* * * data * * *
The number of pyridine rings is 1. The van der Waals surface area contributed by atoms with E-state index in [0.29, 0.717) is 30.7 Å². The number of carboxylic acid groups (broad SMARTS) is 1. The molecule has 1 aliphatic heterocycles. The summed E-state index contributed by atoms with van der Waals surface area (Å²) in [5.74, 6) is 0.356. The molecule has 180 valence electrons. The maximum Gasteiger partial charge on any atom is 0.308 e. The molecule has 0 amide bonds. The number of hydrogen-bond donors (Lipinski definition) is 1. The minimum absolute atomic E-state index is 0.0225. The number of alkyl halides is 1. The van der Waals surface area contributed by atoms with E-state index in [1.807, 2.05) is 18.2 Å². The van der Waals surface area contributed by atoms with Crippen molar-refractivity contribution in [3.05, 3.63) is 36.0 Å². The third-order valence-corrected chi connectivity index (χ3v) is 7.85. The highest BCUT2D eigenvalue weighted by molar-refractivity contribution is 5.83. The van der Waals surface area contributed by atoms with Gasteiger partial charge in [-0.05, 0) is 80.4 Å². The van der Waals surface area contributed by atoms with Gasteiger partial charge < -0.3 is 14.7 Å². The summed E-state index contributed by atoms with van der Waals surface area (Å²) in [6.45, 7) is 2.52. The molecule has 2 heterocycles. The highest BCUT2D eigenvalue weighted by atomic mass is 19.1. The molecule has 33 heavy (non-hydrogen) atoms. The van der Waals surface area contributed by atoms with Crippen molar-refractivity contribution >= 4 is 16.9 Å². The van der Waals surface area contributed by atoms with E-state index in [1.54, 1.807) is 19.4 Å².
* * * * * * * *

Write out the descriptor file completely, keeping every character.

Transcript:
The number of pyridine rings is 1. The van der Waals surface area contributed by atoms with E-state index in [0.29, 0.717) is 30.7 Å². The number of carboxylic acid groups (broad SMARTS) is 1. The molecule has 1 aliphatic heterocycles. The summed E-state index contributed by atoms with van der Waals surface area (Å²) in [5.74, 6) is 0.356. The molecule has 180 valence electrons. The maximum Gasteiger partial charge on any atom is 0.308 e. The molecule has 0 amide bonds. The number of hydrogen-bond donors (Lipinski definition) is 1. The minimum absolute atomic E-state index is 0.0225. The number of alkyl halides is 1. The van der Waals surface area contributed by atoms with E-state index in [1.807, 2.05) is 18.2 Å². The van der Waals surface area contributed by atoms with Crippen molar-refractivity contribution in [3.05, 3.63) is 36.0 Å². The third-order valence-corrected chi connectivity index (χ3v) is 7.85. The highest BCUT2D eigenvalue weighted by molar-refractivity contribution is 5.83. The van der Waals surface area contributed by atoms with Gasteiger partial charge in [-0.05, 0) is 80.4 Å². The van der Waals surface area contributed by atoms with Gasteiger partial charge < -0.3 is 14.7 Å². The summed E-state index contributed by atoms with van der Waals surface area (Å²) in [6.45, 7) is 2.52. The molecule has 2 heterocycles. The highest BCUT2D eigenvalue weighted by atomic mass is 19.1. The molecule has 33 heavy (non-hydrogen) atoms. The van der Waals surface area contributed by atoms with Crippen molar-refractivity contribution >= 4 is 16.9 Å². The van der Waals surface area contributed by atoms with E-state index in [1.54, 1.807) is 19.4 Å².